Laboratory Testing for Norovirus

Key points

  • Diagnostic methods for norovirus testing focus on detecting viral RNA (genetic material) or viral antigen.
  • RT-qPCR assays are the preferred diagnostic method to detect norovirus.
  • EIA tests should not replace RT-qPCR during outbreak investigations; they are not recommended for testing single samples from sporadic cases.
Based on electron microscopic (EM) imagery, this three-dimensional (3D) illustration provides a graphical representation of a single norovirus virion, set against a white background.

Virus classification

Noroviruses belong to the family Caliciviridae. They are a group of non-enveloped, single-stranded RNA viruses that primarily cause acute gastroenteritis or inflammation of the stomach and intestines.

Noroviruses were previously called Norwalk or Norwalk-like viruses. They were named after the original Norwalk strain, which caused a gastroenteritis outbreak in a school in Norwalk, Ohio in 1968.

Most common norovirus variants‎

A variant is a viral genome (genetic code) that may contain one or more mutations. Variants of the GII.4 genotype (such as GII.4 Sydney, GII.4 New Orleans, GII.4 Hong Kong, etc.) are the most common cause of norovirus illnesses worldwide.

Norovirus classification scheme

The norovirus classification scheme1 was updated in 2019 and includes the following changes:

  • Noroviruses are now classified into ten genogroups (GI-GX) and 48 genotypes.
  • Some genotypes were reclassified, for example, GII.15 became a new genogroup GIX.
  • The naming for 'orphan' P-types was updated to a numbering system, for example, GII.Pe was renamed GII.P31.
  • Dual-typing nomenclature (genotype and P-type) was also proposed; the genotype is reported first, followed by the P-type in brackets such as: GI.1[P1].

Types of tests

What norovirus diagnostic tests detect‎

Diagnostic tests for norovirus detect viral RNA (genetic material) or viral antigen. Tests are available at all public health laboratories and many clinical laboratories. Most use reverse transcription real-time polymerase chain reaction (RT-qPCR) assays to detect norovirus.

RT-qPCR Assays

RT-qPCR assays are the preferred method to detect norovirus. RT-qPCR assays are very sensitive and specific. They can detect as few as 10 to 100 norovirus copies. They use different oligonucleotide primer sets to detect genogroup I, genogroup II, genogroup VIII and GIX noroviruses. RT-qPCR assays can also provide estimates of viral load.

TaqMan-based RT-qPCR assays detect the RNA of the virus. They can be used to test the following for norovirus:

  • Stool
  • Vomitus
  • Food
  • Water
  • Environmental specimens

Multiplex Gastrointestinal Platforms

Recently, several commercial platforms for detection of multiple gastrointestinal pathogens have become available. They include genogroup I and genogroup II norovirus. The sensitivity of these assays for norovirus is in the same range as RT-qPCR.

Enzyme Immunoassays

Rapid commercial enzyme immunoassays (EIAs) that detect norovirus antigen in stool samples are also available. However, these kits have poor sensitivity (50% to 75%) and are generally not recommended for testing single samples from sporadic cases of gastroenteritis.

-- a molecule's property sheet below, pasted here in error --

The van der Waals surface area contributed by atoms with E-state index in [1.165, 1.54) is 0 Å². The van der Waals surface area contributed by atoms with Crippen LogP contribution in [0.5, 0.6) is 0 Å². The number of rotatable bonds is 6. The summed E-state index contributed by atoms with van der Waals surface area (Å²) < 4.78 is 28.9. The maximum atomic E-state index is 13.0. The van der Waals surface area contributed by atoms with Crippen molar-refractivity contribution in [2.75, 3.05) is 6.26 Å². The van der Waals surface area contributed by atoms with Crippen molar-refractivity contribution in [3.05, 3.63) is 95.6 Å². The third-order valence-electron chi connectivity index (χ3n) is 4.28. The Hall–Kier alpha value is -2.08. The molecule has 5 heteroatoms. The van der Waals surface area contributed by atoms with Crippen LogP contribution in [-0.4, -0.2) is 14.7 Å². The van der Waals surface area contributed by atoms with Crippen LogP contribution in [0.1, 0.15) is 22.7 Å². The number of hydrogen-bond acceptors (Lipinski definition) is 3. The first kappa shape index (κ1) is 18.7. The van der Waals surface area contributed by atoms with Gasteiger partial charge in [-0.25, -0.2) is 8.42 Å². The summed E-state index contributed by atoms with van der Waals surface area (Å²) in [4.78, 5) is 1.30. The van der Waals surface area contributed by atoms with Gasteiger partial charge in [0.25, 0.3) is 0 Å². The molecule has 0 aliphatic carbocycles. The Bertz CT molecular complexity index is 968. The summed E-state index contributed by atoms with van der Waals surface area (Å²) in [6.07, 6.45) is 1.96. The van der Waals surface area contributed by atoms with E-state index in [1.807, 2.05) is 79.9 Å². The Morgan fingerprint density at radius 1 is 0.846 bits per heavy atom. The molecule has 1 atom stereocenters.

These assays can be used for preliminary identification of norovirus when testing multiple specimens during outbreaks. However, samples that test negative should be confirmed by a second technique, such as RT-qPCR. Thus, EIA kits should not replace RT-qPCR during outbreak investigations.


Genetic characterization of noroviruses detected in stool and environmental samples can be very useful in epidemiologic investigations by:

  • Linking cases
  • Suggesting a common source
  • Identifying new emerging virus strains

Norovirus can be genotyped by sequence analysis of a RT-PCR product amplified from a partial region of both the polymerase gene (region B) and capsid gene (region C) in a single reaction for either genogroup I or genogroup II viruses.

All laboratories participating in CaliciNet use dual typing for norovirus. The sequences obtained are compared to CaliciNet reference sequences for typing. An example of dual typing nomenclature is the GII.4 Sydney[P16] norovirus strain; it has caused the majority of all norovirus outbreaks in the United States in recent years.

Specimen collection overview

Whole stool is the preferred clinical specimen for laboratory diagnosis of norovirus. If food or water is the suspected cause of an outbreak, collect samples as soon as possible after people were exposed. Then immediately refrigerate the samples.

Reporting results

Healthcare providers should report all outbreaks of acute gastroenteritis, including suspected outbreaks of norovirus, to the appropriate health department.

Health departments are encouraged to report all suspected and confirmed norovirus outbreaks through the National Outbreak Reporting System (NORS) and CaliciNet.

  1. Chhabra P, de Graaf M, Parra GI, et al. Updated classification of norovirus genogroups and genotypes [published correction appears in J Gen Virol. 2020 Aug;101(8):893]. J Gen Virol. 2019;100(10):1393-1406. doi:10.1099/jgv.0.001318